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George Lodge aka George Edward Lodge (3 December 1860 – 5 February 1954) was a British illustrator of birds and an authority on falconry. Read More
George Edward Lodge was born at Scrivelsby, Lincolnshire. His father, Samuel Lodge (1829–1897), was a Canon of Lincoln Cathedral and rector of Scrivelsby, Lincolnshire. G E Lodge was the seventh child and fifth son of Samuel Lodge’s eleven children. His brother is the famous photographer Reginald Badham Lodge.
He was educated at home, and became an accomplished taxidermist. He travelled abroad in search of birds and sport, visiting Norway, Sweden, the West Indies and the United States. He was, however, most at home in the Scottish Highlands.
He attended Lincoln School of Artand studied and worked in Londonbefore moving in later life to Camberley, Surrey.
One of the earliest works for which he made illustrations was Lord Lilford’s Birds of Northamptonshire, in conjunction with Archibald Thorburn, whose skill as a bird-artist Lodge greatly admired. This admiration was returned as in the early part of 1910, Thorburn was approached by a representative of the New Zealand Government regarding a commission to provide plates for a proposed book of New Zealand native birds. Archibald Thorburn recommended Lodge for the commission and in 1913 Lodge began work. He studied bird skin specimens from a number of different collections in Britain including the Natural History Museum and eventually supplied 90 plates to the Wildlife Service of the Department of Internal Affairs of New Zealand. Due to the illness of the author the proposed book was never finished and the plates remained with the Department of Internal Affairs until they were transferred to the Dominion Museum in 1948. In 1983 the remaining89 plates were eventually published in the book George Edward Lodge: The Unpublished New Zealand Bird Paintings with text by C.A. Fleming.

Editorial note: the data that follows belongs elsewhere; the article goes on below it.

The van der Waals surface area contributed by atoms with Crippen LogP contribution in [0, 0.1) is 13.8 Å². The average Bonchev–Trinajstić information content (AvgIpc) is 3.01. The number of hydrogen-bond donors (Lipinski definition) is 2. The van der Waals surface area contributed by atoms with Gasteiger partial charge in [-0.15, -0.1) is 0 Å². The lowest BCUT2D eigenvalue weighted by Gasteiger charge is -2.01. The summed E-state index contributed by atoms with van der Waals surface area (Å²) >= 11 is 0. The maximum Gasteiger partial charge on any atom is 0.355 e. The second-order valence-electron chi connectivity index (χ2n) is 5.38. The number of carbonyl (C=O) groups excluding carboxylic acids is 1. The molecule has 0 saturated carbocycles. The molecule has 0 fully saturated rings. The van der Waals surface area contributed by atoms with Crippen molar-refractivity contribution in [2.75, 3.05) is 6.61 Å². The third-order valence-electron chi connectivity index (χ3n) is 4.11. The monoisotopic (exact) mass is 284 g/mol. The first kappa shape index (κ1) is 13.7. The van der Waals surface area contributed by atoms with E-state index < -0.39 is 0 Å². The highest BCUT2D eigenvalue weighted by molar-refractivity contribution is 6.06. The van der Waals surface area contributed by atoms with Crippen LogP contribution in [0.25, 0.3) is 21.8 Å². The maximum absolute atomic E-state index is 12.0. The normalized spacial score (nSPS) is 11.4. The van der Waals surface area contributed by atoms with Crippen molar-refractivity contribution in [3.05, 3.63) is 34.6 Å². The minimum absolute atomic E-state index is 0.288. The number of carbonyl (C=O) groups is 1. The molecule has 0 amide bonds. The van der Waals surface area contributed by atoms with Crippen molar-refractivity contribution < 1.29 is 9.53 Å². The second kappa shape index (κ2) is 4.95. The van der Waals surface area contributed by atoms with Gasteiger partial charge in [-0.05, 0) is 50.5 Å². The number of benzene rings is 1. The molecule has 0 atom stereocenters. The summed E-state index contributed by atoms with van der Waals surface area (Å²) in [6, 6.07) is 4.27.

George Lodge was also an expert at woodcuts, in which craft he contributed to books by Henry Seebohm and Badminton Library. His illustrations appeared in Beebe’s Monograph of the Pheasants and Eliot Howard’s Introduction to Bird Behaviour (1929).
G.E. Lodge published his only book, Memoirs of an Artist Naturalist in 1946, illustrating it with his own pictures. One of his last acts, shortly before his eyesight became impaired, was to institute a trust fund for the publication of original works in natural history: the first publication was The Birds of the British Isles by Dr David Bannerman, for which Lodge painted 377 illustrations depicting 435 species.
Lodge took an active part in the conservation of wild life. He served for many years on the executive council of the Society for the Promotion of Nature Reserves, and was also an active member of the International Committee for Bird Protection. In 1945 he was elected Vice-President of the British Ornithologists’ Union, the first artist to be so honoured.
George Lodge died in hospital on 5 February 1954 at Frimley, Surrey and his ashes were interred in the same churchyard as his parents’ grave at St Benedict’s, Horncastle, Lincolnshire.
The author of his obituary in The Times wrote:
A man of most exceptional charm and distinction, [Lodge] was recognized on both sides of the Atlantic as one of the finest bird-artists this country has ever produced. His wide experience in falconry doubtless gave him special knowledge of the hawk family, for he was a keen falconer from his earliest days. In the painting of birds of prey he had no rival in any country. He was primarily an artist but, being a good naturalist as well, he was able to depict his subjects among their natural surroundings and to make them look alive.
An exhibition of Lodge’s work, to mark the 150th anniversary of his birth, was held at Nature in Art, Gloucester, from 30 March–9 May 2010.